Taking executive teams from passive-aggressiveness to accountability

A few simple steps can stamp out passive aggressive behavior in teams, and create better accountability instead, says Mark Murphy:

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Apr 6, 2023

In an ideal world, executive teams would role model all the best behaviors they want every other leader in their organization to demonstrate.

Executives would hold each other accountable; they would surface and resolve disagreements; they would expect people to speak candidly yet respectfully, and they would have people commit to decisions without a hint of passive-aggressiveness or backstabbing.

If only we lived in the real world!

Unfortunately, in our recent How Effective Is Your Executive Leadership Team? study, we discovered that executive teams struggle just as much as every other team.

For example, the research revealed that only 17% of executives strongly agree that their executive team holds each other accountable.

Only 19% of top executives strongly agreed that when a decision is made, everyone is fully committed without backstabbing or passive-aggressiveness.

Even worse is that when executives don’t hold each other accountable or commit to decisions without passive-aggressiveness, the damage is far worse than when it happens with a team of frontline employees.

Top teams magnify dysfunction

The power and stature of top leaders means that they magnify any dysfunctions on the executive team and set a dangerous precedent for everyone else in the company.

There are actions, however, that executive teams can take, to prevent or correct these challenges.


First, they could conduct an anonymous survey of their executive team members using the questions referenced above:

  • On our executive team, we hold each other accountable.
  • On our executive team, when we’ve made a decision, everyone is fully committed with no backstabbing or passive-aggressiveness.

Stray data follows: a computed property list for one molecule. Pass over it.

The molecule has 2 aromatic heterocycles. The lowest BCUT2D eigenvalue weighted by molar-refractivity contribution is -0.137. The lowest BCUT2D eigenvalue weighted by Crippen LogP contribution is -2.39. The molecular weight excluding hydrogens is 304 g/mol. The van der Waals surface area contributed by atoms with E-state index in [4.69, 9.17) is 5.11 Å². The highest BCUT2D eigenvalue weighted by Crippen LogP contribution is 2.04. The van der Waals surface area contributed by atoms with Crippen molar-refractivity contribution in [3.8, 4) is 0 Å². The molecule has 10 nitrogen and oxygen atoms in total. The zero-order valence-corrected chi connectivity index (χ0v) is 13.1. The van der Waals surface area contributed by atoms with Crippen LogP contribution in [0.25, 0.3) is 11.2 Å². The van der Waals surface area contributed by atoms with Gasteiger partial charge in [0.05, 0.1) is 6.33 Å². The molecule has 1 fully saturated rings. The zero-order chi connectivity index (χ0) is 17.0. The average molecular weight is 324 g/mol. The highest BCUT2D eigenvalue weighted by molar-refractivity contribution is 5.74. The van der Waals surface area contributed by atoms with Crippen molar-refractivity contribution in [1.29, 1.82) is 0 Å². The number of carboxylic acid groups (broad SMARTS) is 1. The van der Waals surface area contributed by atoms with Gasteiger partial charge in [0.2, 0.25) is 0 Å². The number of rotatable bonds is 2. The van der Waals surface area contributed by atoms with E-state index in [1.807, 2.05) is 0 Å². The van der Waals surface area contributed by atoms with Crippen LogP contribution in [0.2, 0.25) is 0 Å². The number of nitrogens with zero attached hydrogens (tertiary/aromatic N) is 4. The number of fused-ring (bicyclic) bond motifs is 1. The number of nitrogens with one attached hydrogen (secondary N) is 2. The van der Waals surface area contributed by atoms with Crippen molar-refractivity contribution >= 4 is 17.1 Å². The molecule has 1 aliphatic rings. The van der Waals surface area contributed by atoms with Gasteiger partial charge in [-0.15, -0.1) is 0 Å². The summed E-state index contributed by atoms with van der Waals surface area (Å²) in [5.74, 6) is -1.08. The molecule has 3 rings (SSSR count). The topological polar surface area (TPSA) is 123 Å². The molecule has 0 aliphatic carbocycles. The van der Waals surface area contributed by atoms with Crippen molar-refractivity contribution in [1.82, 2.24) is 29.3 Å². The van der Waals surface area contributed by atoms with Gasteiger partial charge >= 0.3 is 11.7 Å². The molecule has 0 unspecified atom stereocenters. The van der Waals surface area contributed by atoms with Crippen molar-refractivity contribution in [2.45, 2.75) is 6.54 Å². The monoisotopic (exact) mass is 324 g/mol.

As detailed in the recent report on employee surveys, leaders will want to use a 7-point survey scale ranging from Always to Never. Mistakenly using the standard 5-point scale on this type of survey will cause your scores to bunch up and thus prevent you from seeing any subtle dysfunctions lurking among the executives.

The primary purpose of this survey is to surface the extent to which there are issues that need fixing.

Nobody in a group enjoys admitting that there are challenges, let alone members of the company’s highest-ranking group. But virtually every team has at least a few challenges or opportunities, and the only way to kickstart the improvements is to admit the scope of the problem.

Better decision buy-in

Second, start forcing greater commitment to, or disagreement with, every decision.

For example, every time your executive team makes a decision and everyone has ostensibly agreed, ask each member of the team to answer this question: “If someone outside of this group asked you about the other options we considered but didn’t choose, what would your answer be?”

By asking every single executive this question, you’re surfacing any latent disagreements that, if left unspoken or unresolved, would become passive-aggressiveness or backstabbing.

When an executive answers that question by saying, “I would be honest and say that I don’t agree with the decision we made,” you and the other executives have the opportunity to address that head-on.

It’s a clearly unacceptable answer, and you can fix it by either overcoming that executive’s objections or directly confronting the passive aggressiveness. Either way, you surfaced a problem you didn’t know existed – a problem that would have blown up as soon as your meeting adjourned.

Blind-test decisions

Third, after you’ve surfaced latent disagreements, don’t adjourn your executive team meeting until you’ve performed a blind test of your group’s decisions.

Near the end of your meeting, ask every executive to write down what they believe the group decided during the meeting. It’s shocking to see the extent to which even the most talented group of executives don’t have the same understanding of the group’s decisions. And this simple exercise will reveal those misunderstandings before executives leave the meeting misaligned.

Great executive teams don’t happen by accident; they’re formed through candor, accountability, and a willingness to surface and solve tough issues.

The good news is that the steps aren’t complicated, and any executive team willing to confront these challenges directly is virtually assured of success.

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